So we have our girl Catherine Morland, one of ten Morland siblings. She’s the son of a preacher man, so that’s cool. She starts out life as a tomboy, but gets over that by the time she turns fifteen. Now seventeen, she gets to go on a sweet vacation to Bath with her neighbors, Mr. and Mrs. Allen. Mr. Allen is going for his gout, and Mrs. Allen wants Catherine to go for company. I suppose Mrs. Allen also knows that going on a six-week vacation would be boring as hell with no one but her husband to talk to, and Mrs. Allen likes to talk, mostly about her fancy duds. Oh, and before I forget, Catherine is sweet-natured, affectionate, and gullible AF. (At first I wasn’t sure why we opened with her tomboyishness, but I suppose it’s to show that she really doesn’t have many ‘accomplishments’ to entice the fellas.)
Sometime in the first week, Catherine dances with a man named Henry Tilney. He seems clever and pretty chill, but then he skips town for a while. (No worries, he’ll be back.) Mrs. Allen is discovered by an old acquaintance, a Mrs. Thorpe, who has some kids, Isabella and John and some other ones. (The family is not exactly rolling in dough.) Isabella (who affectionately calls Catherine “creature,” but it’s cool) and Catherine soon become besties. Turns out Catherine’s brother James and Isabella’s brother John have been besties for a while, so everything is cool.
We soon realize that John and Isabella exaggerate the truth to the point of outright lying and are super manipulative. We can see it, but our girl Catherine is so trusting and not used to it that she believes the siblings, to a point. She slowly realizes that James may be nice, but not her favorite, but she’ll hang with him for the sake of her brother and her friend. We can also see that James and Isabella are wanting to hook up, but Catherine is a bit slow on the uptake.
Henry Tilney comes back to town, this time with his sister Eleanor. Eleanor is the right kind of people, and Catherine quickly becomes besties with her too. (We get to see that Henry is feeling it with Catherine, but she doesn’t get to know yet.) But the Thorpe siblings are not cool with that, and John straight up lies to our girl Catherine to make her break a promise to hang out! And then he basically kidnaps Catherine in his ride for a few hours! Not cool, man. The next time John tries that lying move, she flat out denies him and keeps her plans to chill with Henry and Eleanor. She also does not trust John as much. We find out that Isabella and James agreed to hook up officially, and James went to get permission from his parents. They think it’s cool, and mostly everyone is happy. But then Isabella finds out how much cash will be doled out for them to live on (and it’s not a lot) and Isabella is suddenly not feeling it anymore. (She was in it for the cash she thought James and Catherine had!) I guess there were assumptions that James and Catherine were rolling in it, or maybe that Catherine would get some sweet bills from the Allens when they kicked it, but that isn’t so. John is still trying to hook up with Catherine, but she’s oblivious. And then Henry’s brother swings in and starts to get with Isabella, and she’s about it! (Not cool.) Catherine can tell that something isn’t right, but no one’s going to do anything about it.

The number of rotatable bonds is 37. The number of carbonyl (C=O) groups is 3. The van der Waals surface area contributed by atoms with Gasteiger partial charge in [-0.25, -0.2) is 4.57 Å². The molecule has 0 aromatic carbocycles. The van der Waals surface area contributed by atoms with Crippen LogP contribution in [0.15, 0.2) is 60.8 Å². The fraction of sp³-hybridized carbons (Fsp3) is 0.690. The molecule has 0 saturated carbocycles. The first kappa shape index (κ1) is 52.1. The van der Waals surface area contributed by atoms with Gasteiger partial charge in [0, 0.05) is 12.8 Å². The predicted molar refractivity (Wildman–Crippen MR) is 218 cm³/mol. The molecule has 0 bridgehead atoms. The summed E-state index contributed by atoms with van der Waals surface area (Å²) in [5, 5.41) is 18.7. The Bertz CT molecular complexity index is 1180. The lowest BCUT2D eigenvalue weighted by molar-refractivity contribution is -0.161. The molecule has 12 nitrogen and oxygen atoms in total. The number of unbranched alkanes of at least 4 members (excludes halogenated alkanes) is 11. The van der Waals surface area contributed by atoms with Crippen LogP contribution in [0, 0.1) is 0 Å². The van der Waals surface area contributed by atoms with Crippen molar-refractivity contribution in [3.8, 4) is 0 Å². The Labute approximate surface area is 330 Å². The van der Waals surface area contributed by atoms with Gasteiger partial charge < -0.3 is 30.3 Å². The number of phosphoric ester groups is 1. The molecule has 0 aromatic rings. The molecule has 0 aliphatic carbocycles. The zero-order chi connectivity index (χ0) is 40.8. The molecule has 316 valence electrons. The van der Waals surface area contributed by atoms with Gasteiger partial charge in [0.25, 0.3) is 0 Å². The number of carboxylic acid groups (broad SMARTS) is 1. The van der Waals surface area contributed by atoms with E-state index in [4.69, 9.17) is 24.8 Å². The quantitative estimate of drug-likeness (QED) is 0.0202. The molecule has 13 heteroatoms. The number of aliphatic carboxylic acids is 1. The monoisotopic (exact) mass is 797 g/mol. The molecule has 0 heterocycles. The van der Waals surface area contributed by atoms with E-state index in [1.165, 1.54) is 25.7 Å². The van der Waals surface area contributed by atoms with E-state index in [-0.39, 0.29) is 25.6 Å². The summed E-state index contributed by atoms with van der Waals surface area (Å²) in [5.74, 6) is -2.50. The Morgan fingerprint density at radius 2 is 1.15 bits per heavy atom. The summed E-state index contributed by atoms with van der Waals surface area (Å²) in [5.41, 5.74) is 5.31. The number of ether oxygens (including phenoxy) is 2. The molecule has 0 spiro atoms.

Anyway, Eleanor invites Catherine to come hang at their house for a few weeks, Northanger Abbey. Catherine is stoked, because she’s been reading “horrid novels,” aka Gothic novels, which often involve spooky shit. (Early in the book, the narrator goes on about novels, and how they get no respect, but they’re obviously cool, ‘cause we’re reading one. Then John says he hates novels, so we know straight off the bat that he’s not chill. But Henry loves novels, and Eleanor gets to share her love of history, and there’s a pretty sweet conversation.) I had a feeling earlier, and then it comes back, that Henry might be an author of some “horrid novel” himself. He’s very good at spinning a spooky story on the way to the Abbey. (As far as we know, he’s not. Missed opportunity!) (Catherine strikes me as the sort who would love Halloween and haunted houses and horror movies.) As a difference between siblings, I feel like Isabella and John would play a joke on Catherine to laugh at her, but Henry and Eleanor might play one to laugh with her. There’s a difference.